uOttawa study reveals novel mechanism that allows these mammals to save energy and survive in hypoxia, providing clues for humans
Researchers at the University of Ottawa have discovered how the naked mole-rat can save energy in hypoxia and survive in low oxygen conditions. The mechanism by which these wrinkled, nearly hairless African mammals tolerate hypoxia, offers clues to humans as to how nature has solved the problem of hypoxia tolerance.
Their study “Naked mole-rat brown fat thermogenesis is diminished during hypoxia through a rapid decrease in UCP1” is published in Nature Communications.
To learn more, we talked to senior author Matthew Pamenter, Associate Professor in the Department of Biology at the University of Ottawa, and head of the Pamenter Lab.
Please tell us more about this research.
“Thermoregulation, or heat production, is a very big energy demand in small rodents. But in hypoxia – a deficiency of oxygen reaching the tissues of the body – saving energy is key to survival. We study naked mole-rats, which are among the most hypoxia-tolerant mammals. They reduce their metabolic rate by up to 85% in severe hypoxia.
“We wanted to know how they “trade-off” between thermoregulation and energy savings in hypoxia. We found that they shut down non-shivering thermogenesis (in mitochondrial brown adipose tissue) VERY fast, via a novel mechanism.”
What is this novel mechanism?
“This mechanism is a very rapid removal of uncoupling protein 1 (UCP1) from intrascapular brown adipose tissue cells. They can do this within an hour of exposure to moderate hypoxia, whereas in other small rodents reducing UCP1 takes 3+ days. This is a major step towards understanding how naked mole-rats can save energy in hypoxia and survive in a hypoxic environment.
“We also found that a similar rapid change in UCP1 occurs with hypoxia exposure in three other social species of mole-rats but not a solitary species, suggesting that this response may be driven by colony social structure in small rodents (naked mole-rats are a eusocial species, like bees and ants).”
How could these findings apply to humans?
“Hypometabolism (or reducing energy use) is critical to tolerating hypoxia and naked mole-rats offer clues into how nature has solved the problem of hypoxia tolerance.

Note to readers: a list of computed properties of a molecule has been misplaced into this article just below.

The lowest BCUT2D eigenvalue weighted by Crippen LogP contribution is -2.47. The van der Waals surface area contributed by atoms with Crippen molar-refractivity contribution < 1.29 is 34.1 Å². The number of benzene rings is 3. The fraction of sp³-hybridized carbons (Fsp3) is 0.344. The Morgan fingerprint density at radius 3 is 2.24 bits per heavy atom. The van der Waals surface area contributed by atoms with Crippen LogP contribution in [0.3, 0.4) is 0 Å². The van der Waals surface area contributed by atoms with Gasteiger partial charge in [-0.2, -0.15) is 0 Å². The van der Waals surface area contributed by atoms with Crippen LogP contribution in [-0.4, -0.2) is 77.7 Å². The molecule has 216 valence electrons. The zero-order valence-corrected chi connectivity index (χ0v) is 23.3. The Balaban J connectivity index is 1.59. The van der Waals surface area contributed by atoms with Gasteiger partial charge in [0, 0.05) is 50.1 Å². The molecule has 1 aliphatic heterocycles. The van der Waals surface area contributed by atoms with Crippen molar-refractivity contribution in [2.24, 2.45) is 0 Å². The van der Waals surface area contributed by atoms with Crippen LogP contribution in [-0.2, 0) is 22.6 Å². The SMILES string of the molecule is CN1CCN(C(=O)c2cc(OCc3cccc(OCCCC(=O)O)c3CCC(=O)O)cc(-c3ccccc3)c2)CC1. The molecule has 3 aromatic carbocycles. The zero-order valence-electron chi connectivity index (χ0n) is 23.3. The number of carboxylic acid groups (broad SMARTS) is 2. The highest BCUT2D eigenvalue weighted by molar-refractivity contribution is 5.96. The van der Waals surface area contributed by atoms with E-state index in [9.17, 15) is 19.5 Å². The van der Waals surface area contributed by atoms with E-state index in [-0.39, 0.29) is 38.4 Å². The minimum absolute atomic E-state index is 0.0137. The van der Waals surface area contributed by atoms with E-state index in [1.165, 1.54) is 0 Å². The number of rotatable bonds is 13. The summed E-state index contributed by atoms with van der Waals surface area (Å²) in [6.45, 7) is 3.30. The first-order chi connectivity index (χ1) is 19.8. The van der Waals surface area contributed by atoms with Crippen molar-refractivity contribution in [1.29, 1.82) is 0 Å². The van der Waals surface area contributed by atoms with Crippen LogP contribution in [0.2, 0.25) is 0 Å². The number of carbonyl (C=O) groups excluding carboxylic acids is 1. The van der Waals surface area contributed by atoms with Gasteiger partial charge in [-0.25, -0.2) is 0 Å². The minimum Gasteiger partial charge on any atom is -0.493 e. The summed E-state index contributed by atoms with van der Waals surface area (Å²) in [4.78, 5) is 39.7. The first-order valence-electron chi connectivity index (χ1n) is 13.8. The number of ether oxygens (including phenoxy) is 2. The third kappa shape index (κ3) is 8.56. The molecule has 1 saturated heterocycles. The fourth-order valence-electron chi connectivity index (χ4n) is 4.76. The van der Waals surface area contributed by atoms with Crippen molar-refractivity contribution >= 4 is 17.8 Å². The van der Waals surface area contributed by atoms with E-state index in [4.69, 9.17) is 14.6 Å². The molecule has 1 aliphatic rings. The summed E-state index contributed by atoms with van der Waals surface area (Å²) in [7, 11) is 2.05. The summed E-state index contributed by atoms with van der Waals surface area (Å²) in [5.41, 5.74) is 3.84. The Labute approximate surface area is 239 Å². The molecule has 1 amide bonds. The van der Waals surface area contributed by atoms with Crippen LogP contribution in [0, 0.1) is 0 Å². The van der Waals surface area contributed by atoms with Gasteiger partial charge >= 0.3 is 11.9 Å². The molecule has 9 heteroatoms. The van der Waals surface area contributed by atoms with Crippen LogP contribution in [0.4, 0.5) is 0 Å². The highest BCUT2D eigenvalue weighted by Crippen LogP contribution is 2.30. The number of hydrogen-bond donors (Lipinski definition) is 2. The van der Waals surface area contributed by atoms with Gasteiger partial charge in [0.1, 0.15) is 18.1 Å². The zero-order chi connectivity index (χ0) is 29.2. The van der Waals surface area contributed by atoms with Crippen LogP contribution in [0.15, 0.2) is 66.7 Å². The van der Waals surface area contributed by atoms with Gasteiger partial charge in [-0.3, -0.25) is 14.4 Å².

“Hypoxia is a key component of many human-related pathologies, including stroke, chronic pulmonary disorders, etc. Regulation of brown fat activity has also been linked to weight loss strategies in humans.”
How was the research conducted?
“We used thermal cameras to noninvasively detect heat changes in awake and freely behaving naked mole-rats during exposure to normoxia and hypoxia and then used molecular approaches to measure changes in key mitochondrial proteins before and after hypoxia in brown adipose tissue.
“We also travelled to South Africa, supported by a National Geographic Explorers grant, to trap and collect tissues from other mole-rat species used in this study. We collaborated with Nigel Bennet, a researcher at the University of Pretoria in South Africa, to trap animals.”
Is there any other important information you would like to share about naked mole-rats?
“Yes. Naked mole-rats are often referred to as cold-blooded or poikilothermic – that their body temperature varies with that of their environment – but our data shows that not only do they actively generate heat, but they can modulate this generation very, very fast in hypoxia. They are thus heterothermic – that is, they thermoregulate but their internal temperature can also vary as needed.”
uOttawa Ph.D. student Hang Cheng is the lead author of this study. Dr. Pamenter’s research team collaborated with Glenn Tattersall from Brock University for the thermal imaging work, and Mary-Ellen Harper and Baptiste Lacoste from the University of Ottawa for the molecular work.
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